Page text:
The authors’ central originality is to bring together the process of ‘arting’, working with the visually tangible, and ‘writing’ – explaining and elaborating through words. Author/artist natural strategies are opened up to be shared by the children, such as the mapping of first ideas in a notebook, building up ideas to discard or develop, checking the responses of others, adding further layers of research and knowledge to the idea. These [end of page 6] processes crucially return children to the intrinsic satisfaction of taking care, working slowly and painstakingly, returning and revising until the job is done to the best of one’s capacity. This in itself is an important lesson for the modern world with its tendency for speed, soundbites and focus on apparently effortless achievement. The book, with its inspiring variety of activities, shows the journey is of equal interest to its completion. For example, we see self-portraits created at different stages of detail, with background and foreground gradually filled in – such as the child who adds a snorkel and background of the sea in the final version of her self-portrait.
What gives the book a unique perspective is its deep connection with Hawaiian spirituality. The authors show the significance of this in their own lives, and offer practical and lived examples of what it means for them. They create new language to explain Western concepts in Hawaiian terms: such as hakuki’i to mean ‘visual composing’, or ikena’au to mean ‘creativity’ in the way their Western reader might understand it (p. 62). They introduce Hawaiian dimensions to our own received knowledge, such as the sixth Hawaiian sense of ‘intuition’ alongside the five physical senses. The challenge of untranslatability is clear: the Hawaiian words aina (the land), na’au (intuition), nana (to see), are more deeply ways of experiencing and responding to place than their translations suggest. For example, the notion of aina leads to stories of ancestor legends, cosmology, sustainability and climate change, study of plants, birds and fish, and explorations into human interactions with the land such as fishing and paddling. Creative ‘making’ is done in a way that is congruent with landscape and traditions, such as the creation of origami birds, reef creature masks, life-size self-portraits, maps, illustrated stories and poems about sharks, jellyfish and turtles. Learning about history, biology, botany, literature and music happens concurrently with learning about their own landscape. In this learning, words and images are consistently intermingled and developed together, such as posters and their labels, paintings and an accompanying poem or song, self-portraits and the analysis of names. The book is structured clearly so the reader can track the teaching/learning journey from first principles through to useable lesson plans and units of work.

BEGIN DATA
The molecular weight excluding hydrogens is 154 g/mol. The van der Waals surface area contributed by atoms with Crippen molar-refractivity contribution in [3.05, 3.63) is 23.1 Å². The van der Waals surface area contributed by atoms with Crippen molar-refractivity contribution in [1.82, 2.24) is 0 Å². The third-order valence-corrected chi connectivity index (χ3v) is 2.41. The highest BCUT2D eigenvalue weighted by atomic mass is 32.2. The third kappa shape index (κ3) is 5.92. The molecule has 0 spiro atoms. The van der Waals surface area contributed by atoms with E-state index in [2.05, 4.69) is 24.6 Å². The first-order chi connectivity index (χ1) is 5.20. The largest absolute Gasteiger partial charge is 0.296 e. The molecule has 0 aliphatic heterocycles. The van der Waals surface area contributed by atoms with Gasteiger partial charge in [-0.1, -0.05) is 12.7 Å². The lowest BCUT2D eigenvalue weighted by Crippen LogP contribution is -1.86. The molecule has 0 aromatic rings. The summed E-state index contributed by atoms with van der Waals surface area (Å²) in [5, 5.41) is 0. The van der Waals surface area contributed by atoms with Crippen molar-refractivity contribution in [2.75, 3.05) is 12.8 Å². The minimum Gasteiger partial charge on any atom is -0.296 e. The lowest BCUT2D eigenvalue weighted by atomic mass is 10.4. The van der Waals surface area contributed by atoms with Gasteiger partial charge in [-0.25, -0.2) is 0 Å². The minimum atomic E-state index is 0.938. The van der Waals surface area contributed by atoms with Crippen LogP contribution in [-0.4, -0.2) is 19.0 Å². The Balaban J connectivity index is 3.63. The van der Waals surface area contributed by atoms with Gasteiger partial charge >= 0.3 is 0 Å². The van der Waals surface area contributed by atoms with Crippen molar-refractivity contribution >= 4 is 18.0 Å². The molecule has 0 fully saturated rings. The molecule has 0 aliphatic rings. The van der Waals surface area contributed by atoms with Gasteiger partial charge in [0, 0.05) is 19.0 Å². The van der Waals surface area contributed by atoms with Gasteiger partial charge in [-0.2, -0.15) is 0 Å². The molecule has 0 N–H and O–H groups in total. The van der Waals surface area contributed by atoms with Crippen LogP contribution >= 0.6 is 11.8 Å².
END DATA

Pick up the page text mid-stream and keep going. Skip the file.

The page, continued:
Part One establishes presiding values which inform the pedagogy throughout the book. Transformation, for example, is defined as ‘where an individual or group is changed by the journey of learning, creating and knowing’ (p. 31). The transformation traced by [end of page 7] these activities evokes the move from learning about nature, to a culture of ‘profound reverence and respect’ for nature (p. 29); and from acting in classroom settings, to self-expression that fosters self-esteem and self-knowledge. Culture is also a concept which suffuses the activities and which the authors recognise as complex. They set out the notion of ‘nested cultures’ which recognizes the interconnections between home, host/indigenous, local and global worlds making up a child’s identity (p. 38). The activities create an interplay between all of these levels, such as activities (p. 233) in which children represent their own identities with maps of the world marked with family members, paintings of creatures with which they identify (such as the Hawaiian bigeye fish), and analysis of their names in Hawaiian. The activities offer triggers which richly remind children of the multiple facets of their own existence.